We specialize in behavioral consulting and therapy services. Our goal is to provide highly effective treatment for children with autism and their families by following a method scientifically proven to bring clear results. We use Applied Behavior Analysis (ABA), a method based on extensive, clinical peer reviewed research. We are a local company which offers the benefits of lower costs, flexible service, and familiarity with community resources. We have been helping families since 2001.
Children hear “no” 66% of the time.
Absolutely not. This tends to come from people who do not understand ABA therapy, and take the x, x, p rule (which is only for MASTERED material) to mean that every time we introduce something new to a child, we always let them get it wrong twice before we ever tell them the answer or help them at all. This would go against all of our training and research about how to introduce a new skill. The other MAJOR flaw with this logic is that it assumes that the child never, ever get anything correct on their own!
Sessions are structured to keep children successful overall!
ABA doesn’t “work” with older kids.
ABA now shows through research to yield significant skill gains with older children, as well as those who began as toddlers. While age at onset of treatment remains a powerful factor in the overall prognosis for a child with autism, this should not be sole reason to deny a child access to treatment
Skills only “work” at the table, with the therapist.
If skills are only taught in one place with one person in one way, yes, that is how they are likely to be exhibited. However, as stated above, a good ABA program incorporates generalization components from an early stage to prevent just this aspect. The entire goal of the program is “learning to learn,” meaning that the child will not only be able to demonstrate learned skills in any environment with any person, they will also be able to LEARN new skills in other environments, from other people.
What is the difference between a LPA and a BCBA?
An LPA (Licensed Psychological Associate) is a person with a Master’s degree in psychology and holds a current North Carolina license to practice as a Psychological Associate. LPA’s are able to practice all areas of psychology (including Behavior Analysis) within their realm of competency. A BCBA (Board Certified Behavior Analyst) is a person with a Master’s degree in one of many fields who has obtained national certification in the understanding and application of behavioral principles. Neither credential is specific to working with individuals with Autism Spectrum Disorders, so always make sure that your provider’s training and education included the use of ABA therapy for people with Autism Spectrum Disorders.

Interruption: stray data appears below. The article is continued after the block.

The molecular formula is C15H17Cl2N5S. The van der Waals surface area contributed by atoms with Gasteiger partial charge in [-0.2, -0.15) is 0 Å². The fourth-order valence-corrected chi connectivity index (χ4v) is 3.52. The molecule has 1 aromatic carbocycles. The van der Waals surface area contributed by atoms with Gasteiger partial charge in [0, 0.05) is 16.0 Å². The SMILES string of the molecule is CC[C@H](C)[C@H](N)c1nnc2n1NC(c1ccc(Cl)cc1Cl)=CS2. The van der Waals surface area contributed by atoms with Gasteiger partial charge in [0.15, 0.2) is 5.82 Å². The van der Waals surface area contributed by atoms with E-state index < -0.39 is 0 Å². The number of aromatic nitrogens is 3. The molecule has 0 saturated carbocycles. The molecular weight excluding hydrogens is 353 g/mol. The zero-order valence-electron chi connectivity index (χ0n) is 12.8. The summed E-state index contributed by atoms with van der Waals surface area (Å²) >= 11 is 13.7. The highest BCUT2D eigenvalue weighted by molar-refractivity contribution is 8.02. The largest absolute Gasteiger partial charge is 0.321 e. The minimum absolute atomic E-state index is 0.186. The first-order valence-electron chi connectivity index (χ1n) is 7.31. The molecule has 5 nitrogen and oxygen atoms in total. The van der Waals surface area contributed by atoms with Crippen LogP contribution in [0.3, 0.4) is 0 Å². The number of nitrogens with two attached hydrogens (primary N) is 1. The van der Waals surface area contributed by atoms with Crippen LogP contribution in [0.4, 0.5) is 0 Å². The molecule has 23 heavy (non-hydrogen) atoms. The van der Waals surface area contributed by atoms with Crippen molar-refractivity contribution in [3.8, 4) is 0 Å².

What does the research on ABA Therapy show?
Over the past 40 years, a number of peer-reviewed studies have been completed evaluating the effects of using a specific group of ABA techniques in a “comprehensive, individualized, intensive early intervention program for children with autism,” achieving extremely positive results. “Comprehensive” refers to the fact that intervention addressees all types of skills; “Early” means that intervention began before the age of four for most children in many of the studies; and “Intensive” referred to the number of hours / week received by the children (ranges between 25-40 hours per week).
Is ABA helpful for Aspergers/PDD-NOS/High functioning Autism?
ABA therapy is used all over the world to help people overcome all types of social and behavioral problems. ABA has been used to help smokers quit smoking, address personality disorders and relationship counseling, treat obsessive compulsive disorders and replace bad habits. Behavioral principles became a treatment option for autistic children in the late 1960’s. Studies are available that support the use of ABA programming with children affected by a number of different disabilities including Downs’ Syndrome, CP, Emotional Disorders, General Developmental Delay, etc.